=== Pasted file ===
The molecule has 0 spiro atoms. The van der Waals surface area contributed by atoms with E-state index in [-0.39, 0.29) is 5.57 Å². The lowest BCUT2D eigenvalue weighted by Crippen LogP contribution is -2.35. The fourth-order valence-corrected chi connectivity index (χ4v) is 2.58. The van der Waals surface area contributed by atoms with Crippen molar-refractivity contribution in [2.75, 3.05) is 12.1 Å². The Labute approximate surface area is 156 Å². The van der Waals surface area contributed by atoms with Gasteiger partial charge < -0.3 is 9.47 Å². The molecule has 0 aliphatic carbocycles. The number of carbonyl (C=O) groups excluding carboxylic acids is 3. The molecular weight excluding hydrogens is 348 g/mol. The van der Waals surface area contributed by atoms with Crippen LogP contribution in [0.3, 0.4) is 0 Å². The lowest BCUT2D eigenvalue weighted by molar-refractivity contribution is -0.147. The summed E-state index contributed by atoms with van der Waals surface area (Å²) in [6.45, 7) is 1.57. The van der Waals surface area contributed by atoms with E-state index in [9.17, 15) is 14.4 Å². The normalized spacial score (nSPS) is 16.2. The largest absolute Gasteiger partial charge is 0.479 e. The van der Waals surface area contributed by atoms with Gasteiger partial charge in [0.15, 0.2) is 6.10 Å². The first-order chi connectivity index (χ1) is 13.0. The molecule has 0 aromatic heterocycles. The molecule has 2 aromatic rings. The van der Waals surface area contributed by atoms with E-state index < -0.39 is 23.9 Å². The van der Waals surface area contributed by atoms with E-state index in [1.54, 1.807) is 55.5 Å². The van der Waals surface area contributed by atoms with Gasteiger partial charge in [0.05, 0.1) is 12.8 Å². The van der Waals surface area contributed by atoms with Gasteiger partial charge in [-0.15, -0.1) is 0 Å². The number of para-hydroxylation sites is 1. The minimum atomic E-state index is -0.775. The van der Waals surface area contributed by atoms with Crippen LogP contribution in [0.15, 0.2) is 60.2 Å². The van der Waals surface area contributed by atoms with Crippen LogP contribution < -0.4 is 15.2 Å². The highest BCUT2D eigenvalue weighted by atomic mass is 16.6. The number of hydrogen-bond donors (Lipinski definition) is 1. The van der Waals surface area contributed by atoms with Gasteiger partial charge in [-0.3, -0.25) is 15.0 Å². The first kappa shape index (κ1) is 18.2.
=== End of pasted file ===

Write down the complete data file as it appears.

The molecule has 0 spiro atoms. The van der Waals surface area contributed by atoms with E-state index in [-0.39, 0.29) is 5.57 Å². The lowest BCUT2D eigenvalue weighted by Crippen LogP contribution is -2.35. The fourth-order valence-corrected chi connectivity index (χ4v) is 2.58. The van der Waals surface area contributed by atoms with Crippen molar-refractivity contribution in [2.75, 3.05) is 12.1 Å². The Labute approximate surface area is 156 Å². The van der Waals surface area contributed by atoms with Gasteiger partial charge < -0.3 is 9.47 Å². The molecule has 0 aliphatic carbocycles. The number of carbonyl (C=O) groups excluding carboxylic acids is 3. The molecular weight excluding hydrogens is 348 g/mol. The van der Waals surface area contributed by atoms with Crippen LogP contribution in [0.3, 0.4) is 0 Å². The lowest BCUT2D eigenvalue weighted by molar-refractivity contribution is -0.147. The summed E-state index contributed by atoms with van der Waals surface area (Å²) in [6.45, 7) is 1.57. The van der Waals surface area contributed by atoms with E-state index in [9.17, 15) is 14.4 Å². The normalized spacial score (nSPS) is 16.2. The largest absolute Gasteiger partial charge is 0.479 e. The van der Waals surface area contributed by atoms with Gasteiger partial charge in [0.15, 0.2) is 6.10 Å². The first-order chi connectivity index (χ1) is 13.0. The molecule has 0 aromatic heterocycles. The molecule has 2 aromatic rings. The van der Waals surface area contributed by atoms with E-state index < -0.39 is 23.9 Å². The van der Waals surface area contributed by atoms with E-state index in [1.54, 1.807) is 55.5 Å². The van der Waals surface area contributed by atoms with Gasteiger partial charge in [0.05, 0.1) is 12.8 Å². The van der Waals surface area contributed by atoms with Gasteiger partial charge in [-0.15, -0.1) is 0 Å². The number of para-hydroxylation sites is 1. The minimum atomic E-state index is -0.775. The van der Waals surface area contributed by atoms with Crippen LogP contribution in [0.15, 0.2) is 60.2 Å². The van der Waals surface area contributed by atoms with Crippen LogP contribution < -0.4 is 15.2 Å². The highest BCUT2D eigenvalue weighted by atomic mass is 16.6. The number of hydrogen-bond donors (Lipinski definition) is 1. The van der Waals surface area contributed by atoms with Gasteiger partial charge in [-0.3, -0.25) is 15.0 Å². The first kappa shape index (κ1) is 18.2.